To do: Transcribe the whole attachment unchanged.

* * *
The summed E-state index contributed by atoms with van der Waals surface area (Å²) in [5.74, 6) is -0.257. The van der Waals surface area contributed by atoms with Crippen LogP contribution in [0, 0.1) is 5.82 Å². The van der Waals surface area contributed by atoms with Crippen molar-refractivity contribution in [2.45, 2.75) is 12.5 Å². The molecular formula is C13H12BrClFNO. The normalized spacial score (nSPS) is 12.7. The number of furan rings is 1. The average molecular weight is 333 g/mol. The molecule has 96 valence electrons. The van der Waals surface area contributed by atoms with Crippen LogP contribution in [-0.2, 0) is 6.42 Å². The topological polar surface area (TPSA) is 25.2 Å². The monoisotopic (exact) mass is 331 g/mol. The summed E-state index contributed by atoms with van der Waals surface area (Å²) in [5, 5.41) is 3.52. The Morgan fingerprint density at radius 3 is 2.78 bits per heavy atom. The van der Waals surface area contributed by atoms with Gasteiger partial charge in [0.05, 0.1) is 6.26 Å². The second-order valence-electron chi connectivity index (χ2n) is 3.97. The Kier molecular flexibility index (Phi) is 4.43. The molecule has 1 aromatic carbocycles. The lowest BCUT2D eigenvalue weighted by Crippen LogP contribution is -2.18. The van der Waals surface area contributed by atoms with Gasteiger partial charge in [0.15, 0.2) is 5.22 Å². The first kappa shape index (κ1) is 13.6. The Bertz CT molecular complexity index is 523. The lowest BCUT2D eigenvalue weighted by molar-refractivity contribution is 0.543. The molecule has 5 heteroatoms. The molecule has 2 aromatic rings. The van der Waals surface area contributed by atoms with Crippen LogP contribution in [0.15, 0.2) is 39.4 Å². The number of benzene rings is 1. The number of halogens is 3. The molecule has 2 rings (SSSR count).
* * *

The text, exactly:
The summed E-state index contributed by atoms with van der Waals surface area (Å²) in [5.74, 6) is -0.257. The van der Waals surface area contributed by atoms with Crippen LogP contribution in [0, 0.1) is 5.82 Å². The van der Waals surface area contributed by atoms with Crippen molar-refractivity contribution in [2.45, 2.75) is 12.5 Å². The molecular formula is C13H12BrClFNO. The normalized spacial score (nSPS) is 12.7. The number of furan rings is 1. The average molecular weight is 333 g/mol. The molecule has 96 valence electrons. The van der Waals surface area contributed by atoms with Crippen LogP contribution in [-0.2, 0) is 6.42 Å². The topological polar surface area (TPSA) is 25.2 Å². The monoisotopic (exact) mass is 331 g/mol. The summed E-state index contributed by atoms with van der Waals surface area (Å²) in [5, 5.41) is 3.52. The Morgan fingerprint density at radius 3 is 2.78 bits per heavy atom. The van der Waals surface area contributed by atoms with Gasteiger partial charge in [0.05, 0.1) is 6.26 Å². The second-order valence-electron chi connectivity index (χ2n) is 3.97. The Kier molecular flexibility index (Phi) is 4.43. The molecule has 1 aromatic carbocycles. The lowest BCUT2D eigenvalue weighted by Crippen LogP contribution is -2.18. The van der Waals surface area contributed by atoms with Gasteiger partial charge in [0.15, 0.2) is 5.22 Å². The first kappa shape index (κ1) is 13.6. The Bertz CT molecular complexity index is 523. The lowest BCUT2D eigenvalue weighted by molar-refractivity contribution is 0.543. The molecule has 5 heteroatoms. The molecule has 2 aromatic rings. The van der Waals surface area contributed by atoms with Crippen LogP contribution in [0.15, 0.2) is 39.4 Å². The number of benzene rings is 1. The number of halogens is 3. The molecule has 2 rings (SSSR count).